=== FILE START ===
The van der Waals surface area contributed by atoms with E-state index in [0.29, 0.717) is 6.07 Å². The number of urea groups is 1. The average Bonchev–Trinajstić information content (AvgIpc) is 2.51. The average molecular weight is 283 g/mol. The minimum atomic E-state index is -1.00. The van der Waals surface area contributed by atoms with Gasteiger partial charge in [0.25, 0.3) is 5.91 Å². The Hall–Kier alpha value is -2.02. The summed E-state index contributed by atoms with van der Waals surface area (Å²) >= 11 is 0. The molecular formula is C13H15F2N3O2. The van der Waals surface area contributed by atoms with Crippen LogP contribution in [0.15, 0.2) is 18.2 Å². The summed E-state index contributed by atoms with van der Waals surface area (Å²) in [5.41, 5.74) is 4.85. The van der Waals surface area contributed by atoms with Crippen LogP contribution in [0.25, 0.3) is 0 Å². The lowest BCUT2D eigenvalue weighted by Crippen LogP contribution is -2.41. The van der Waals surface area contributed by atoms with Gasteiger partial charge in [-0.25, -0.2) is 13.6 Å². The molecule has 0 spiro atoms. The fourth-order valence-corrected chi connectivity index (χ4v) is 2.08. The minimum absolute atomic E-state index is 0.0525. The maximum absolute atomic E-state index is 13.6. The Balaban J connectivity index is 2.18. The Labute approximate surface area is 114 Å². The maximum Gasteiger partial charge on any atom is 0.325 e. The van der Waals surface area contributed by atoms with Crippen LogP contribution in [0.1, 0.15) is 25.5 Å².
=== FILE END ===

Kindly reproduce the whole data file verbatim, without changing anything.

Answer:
The van der Waals surface area contributed by atoms with E-state index in [0.29, 0.717) is 6.07 Å². The number of urea groups is 1. The average Bonchev–Trinajstić information content (AvgIpc) is 2.51. The average molecular weight is 283 g/mol. The minimum atomic E-state index is -1.00. The van der Waals surface area contributed by atoms with Gasteiger partial charge in [0.25, 0.3) is 5.91 Å². The Hall–Kier alpha value is -2.02. The summed E-state index contributed by atoms with van der Waals surface area (Å²) >= 11 is 0. The molecular formula is C13H15F2N3O2. The van der Waals surface area contributed by atoms with Crippen LogP contribution in [0.15, 0.2) is 18.2 Å². The summed E-state index contributed by atoms with van der Waals surface area (Å²) in [5.41, 5.74) is 4.85. The van der Waals surface area contributed by atoms with Crippen LogP contribution in [0.25, 0.3) is 0 Å². The lowest BCUT2D eigenvalue weighted by Crippen LogP contribution is -2.41. The van der Waals surface area contributed by atoms with Gasteiger partial charge in [-0.25, -0.2) is 13.6 Å². The molecule has 0 spiro atoms. The fourth-order valence-corrected chi connectivity index (χ4v) is 2.08. The minimum absolute atomic E-state index is 0.0525. The maximum absolute atomic E-state index is 13.6. The Balaban J connectivity index is 2.18. The Labute approximate surface area is 114 Å². The maximum Gasteiger partial charge on any atom is 0.325 e. The van der Waals surface area contributed by atoms with Crippen LogP contribution in [0.1, 0.15) is 25.5 Å².